Synopsis by Nathan Southern
Compared frequently to Wim Wenders's Buena Vista Social Club (1998), the thoughtful and heartfelt documentary Sierra Leone's Refugee All Stars (2005) combines the musical elements of that earlier work with a distinctly uplifting and optimistic sociopolitical undercurrent. The story begins in the early '90s with the eruption of the civil war that plagued the beleaguered West African nation of Sierra Leone -- displacing thousands in its wake. Among the dispossessed came six young indigenous musicians who decided to form a band and use music to heal the scars of their homeland. Those artists -- Francis "Franco" Lagba, Alhadji "Black Nature" Kamara, Reuben Koroma, Efuah Grace, Abdul Rahim "Arahim" Kamara, and Mohammed Bangura -- form the basis of an extraordinary story told by directors Banker White and Zach Niles in this film. The filmmakers follow the musicians on a heart-rending tour of the Leonean refugee camps, observe the recording session for their debut album, and unflinchingly witness the group's homecoming, several years after a bloody conflict tore the nation in half. Through it all, the group repeatedly demonstrates how music can become a vital instrument for social change.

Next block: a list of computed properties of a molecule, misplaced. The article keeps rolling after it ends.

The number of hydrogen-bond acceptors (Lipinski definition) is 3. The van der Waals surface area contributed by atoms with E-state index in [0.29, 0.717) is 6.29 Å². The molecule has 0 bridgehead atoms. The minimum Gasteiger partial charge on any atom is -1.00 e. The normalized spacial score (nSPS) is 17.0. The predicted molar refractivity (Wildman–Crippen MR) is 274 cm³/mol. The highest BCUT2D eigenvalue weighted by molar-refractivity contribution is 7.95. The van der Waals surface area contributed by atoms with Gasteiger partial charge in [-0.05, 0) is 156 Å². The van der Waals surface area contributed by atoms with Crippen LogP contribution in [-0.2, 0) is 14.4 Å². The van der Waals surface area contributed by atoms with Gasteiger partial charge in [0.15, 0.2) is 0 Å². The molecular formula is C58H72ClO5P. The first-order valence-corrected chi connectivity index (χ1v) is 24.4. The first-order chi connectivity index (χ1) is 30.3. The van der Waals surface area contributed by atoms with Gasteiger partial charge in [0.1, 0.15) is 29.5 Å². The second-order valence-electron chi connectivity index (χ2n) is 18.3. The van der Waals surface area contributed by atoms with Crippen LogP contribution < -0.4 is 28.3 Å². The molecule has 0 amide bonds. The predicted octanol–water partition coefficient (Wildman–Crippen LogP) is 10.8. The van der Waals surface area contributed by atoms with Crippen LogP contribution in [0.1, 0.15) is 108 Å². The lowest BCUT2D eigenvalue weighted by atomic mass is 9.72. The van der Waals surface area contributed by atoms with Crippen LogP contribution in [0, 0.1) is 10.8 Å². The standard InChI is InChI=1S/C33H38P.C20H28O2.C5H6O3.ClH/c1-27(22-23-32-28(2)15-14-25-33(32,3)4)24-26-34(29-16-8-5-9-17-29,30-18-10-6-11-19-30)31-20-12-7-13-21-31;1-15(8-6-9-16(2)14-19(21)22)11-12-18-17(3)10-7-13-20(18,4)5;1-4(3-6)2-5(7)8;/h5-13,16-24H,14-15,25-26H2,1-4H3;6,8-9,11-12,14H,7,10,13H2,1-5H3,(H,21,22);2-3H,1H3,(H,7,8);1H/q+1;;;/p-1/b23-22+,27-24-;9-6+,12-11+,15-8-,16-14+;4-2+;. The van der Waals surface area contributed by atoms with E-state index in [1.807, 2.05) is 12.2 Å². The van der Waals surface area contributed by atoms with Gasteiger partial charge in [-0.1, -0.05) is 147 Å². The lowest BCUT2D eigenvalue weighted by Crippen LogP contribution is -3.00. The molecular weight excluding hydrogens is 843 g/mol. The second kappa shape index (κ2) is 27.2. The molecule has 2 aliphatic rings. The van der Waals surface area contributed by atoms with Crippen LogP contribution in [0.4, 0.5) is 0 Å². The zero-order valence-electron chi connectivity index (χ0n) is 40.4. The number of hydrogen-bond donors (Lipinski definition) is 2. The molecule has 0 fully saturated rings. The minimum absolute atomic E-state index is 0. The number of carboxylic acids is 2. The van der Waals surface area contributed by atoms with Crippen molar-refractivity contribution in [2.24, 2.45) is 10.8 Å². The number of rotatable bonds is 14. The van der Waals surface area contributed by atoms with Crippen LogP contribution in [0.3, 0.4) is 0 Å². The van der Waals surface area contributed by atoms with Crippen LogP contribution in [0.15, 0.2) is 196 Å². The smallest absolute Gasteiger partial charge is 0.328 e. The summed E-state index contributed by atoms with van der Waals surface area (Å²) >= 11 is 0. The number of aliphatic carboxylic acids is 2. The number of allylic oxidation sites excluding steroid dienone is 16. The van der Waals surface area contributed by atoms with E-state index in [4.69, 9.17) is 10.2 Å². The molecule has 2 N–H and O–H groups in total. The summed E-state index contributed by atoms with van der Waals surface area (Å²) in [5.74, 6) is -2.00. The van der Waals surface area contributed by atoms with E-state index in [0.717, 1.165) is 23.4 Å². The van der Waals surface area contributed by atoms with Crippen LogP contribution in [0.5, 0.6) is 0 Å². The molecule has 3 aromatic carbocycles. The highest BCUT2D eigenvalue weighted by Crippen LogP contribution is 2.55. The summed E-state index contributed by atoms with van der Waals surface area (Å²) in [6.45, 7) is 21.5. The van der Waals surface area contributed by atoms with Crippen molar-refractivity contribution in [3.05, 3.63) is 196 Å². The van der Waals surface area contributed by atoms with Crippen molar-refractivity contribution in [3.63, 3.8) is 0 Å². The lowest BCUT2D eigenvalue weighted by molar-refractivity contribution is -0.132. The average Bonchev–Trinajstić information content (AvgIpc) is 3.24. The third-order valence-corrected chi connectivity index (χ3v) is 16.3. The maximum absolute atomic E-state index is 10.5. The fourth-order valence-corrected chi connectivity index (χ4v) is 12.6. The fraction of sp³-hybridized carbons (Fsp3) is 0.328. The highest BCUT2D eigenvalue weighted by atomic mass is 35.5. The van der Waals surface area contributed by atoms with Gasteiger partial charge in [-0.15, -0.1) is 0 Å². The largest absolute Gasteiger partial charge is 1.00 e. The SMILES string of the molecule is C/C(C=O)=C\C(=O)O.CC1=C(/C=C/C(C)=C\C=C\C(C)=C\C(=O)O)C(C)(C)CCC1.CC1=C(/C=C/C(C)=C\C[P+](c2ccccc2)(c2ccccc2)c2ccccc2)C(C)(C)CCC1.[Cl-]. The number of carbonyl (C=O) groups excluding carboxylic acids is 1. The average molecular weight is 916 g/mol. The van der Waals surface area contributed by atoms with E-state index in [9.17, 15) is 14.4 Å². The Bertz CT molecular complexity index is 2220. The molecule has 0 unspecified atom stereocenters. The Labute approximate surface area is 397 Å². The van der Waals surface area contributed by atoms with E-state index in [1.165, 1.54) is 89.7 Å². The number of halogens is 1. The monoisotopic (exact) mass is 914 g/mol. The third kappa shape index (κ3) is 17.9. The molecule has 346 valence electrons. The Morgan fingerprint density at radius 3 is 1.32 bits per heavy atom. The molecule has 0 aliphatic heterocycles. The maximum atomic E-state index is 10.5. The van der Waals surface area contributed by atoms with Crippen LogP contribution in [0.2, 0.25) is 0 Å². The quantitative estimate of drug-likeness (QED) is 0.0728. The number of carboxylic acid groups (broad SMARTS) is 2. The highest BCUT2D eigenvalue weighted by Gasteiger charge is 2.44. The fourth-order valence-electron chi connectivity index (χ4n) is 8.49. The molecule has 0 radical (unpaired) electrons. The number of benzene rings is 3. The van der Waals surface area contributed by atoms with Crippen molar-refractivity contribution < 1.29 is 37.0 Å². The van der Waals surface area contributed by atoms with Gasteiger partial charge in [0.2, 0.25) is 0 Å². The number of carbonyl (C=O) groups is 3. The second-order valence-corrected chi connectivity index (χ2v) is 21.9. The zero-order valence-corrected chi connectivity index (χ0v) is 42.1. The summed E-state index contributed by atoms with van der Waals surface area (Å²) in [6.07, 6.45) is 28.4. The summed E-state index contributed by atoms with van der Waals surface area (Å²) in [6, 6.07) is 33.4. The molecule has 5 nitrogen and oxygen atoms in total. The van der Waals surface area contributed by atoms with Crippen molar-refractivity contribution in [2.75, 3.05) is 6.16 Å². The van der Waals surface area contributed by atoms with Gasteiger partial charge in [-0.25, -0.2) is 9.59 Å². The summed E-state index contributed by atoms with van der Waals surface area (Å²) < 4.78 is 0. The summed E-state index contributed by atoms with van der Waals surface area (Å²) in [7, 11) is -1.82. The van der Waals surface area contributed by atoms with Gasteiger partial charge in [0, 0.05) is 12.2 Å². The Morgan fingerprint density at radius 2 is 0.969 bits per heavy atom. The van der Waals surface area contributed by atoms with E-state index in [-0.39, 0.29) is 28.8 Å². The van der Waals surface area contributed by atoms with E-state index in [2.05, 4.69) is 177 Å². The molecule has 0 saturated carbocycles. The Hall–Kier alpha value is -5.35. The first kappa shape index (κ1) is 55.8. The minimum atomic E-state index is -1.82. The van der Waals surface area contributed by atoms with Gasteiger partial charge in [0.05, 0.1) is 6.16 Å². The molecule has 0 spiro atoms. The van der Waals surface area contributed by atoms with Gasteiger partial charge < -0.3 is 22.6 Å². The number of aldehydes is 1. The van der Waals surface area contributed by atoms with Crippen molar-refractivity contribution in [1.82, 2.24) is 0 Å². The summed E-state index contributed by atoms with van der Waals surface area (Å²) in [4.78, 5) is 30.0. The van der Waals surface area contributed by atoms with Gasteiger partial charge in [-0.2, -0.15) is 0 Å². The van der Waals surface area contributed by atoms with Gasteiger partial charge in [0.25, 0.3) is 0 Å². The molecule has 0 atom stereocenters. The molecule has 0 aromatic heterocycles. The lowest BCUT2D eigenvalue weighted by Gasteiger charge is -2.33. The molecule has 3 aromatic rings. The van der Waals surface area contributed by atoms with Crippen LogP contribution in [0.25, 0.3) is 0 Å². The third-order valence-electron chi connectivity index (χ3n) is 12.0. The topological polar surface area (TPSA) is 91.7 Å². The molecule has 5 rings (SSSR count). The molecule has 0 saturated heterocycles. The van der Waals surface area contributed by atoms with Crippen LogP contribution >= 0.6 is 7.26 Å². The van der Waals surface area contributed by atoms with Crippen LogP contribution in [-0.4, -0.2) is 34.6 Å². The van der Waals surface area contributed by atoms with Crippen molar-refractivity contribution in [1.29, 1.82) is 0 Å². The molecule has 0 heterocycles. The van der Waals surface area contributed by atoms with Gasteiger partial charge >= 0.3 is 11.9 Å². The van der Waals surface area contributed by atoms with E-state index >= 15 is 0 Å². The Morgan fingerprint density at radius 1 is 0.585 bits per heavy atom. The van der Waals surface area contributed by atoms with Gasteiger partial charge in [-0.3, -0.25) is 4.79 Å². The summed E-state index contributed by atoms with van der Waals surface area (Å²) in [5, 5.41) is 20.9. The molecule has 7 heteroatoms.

album, band [music group], civil-war, homecoming, musician, perseverance, rebirth, refugee, refugee-camp, Sierra Leone, survivor, war-torn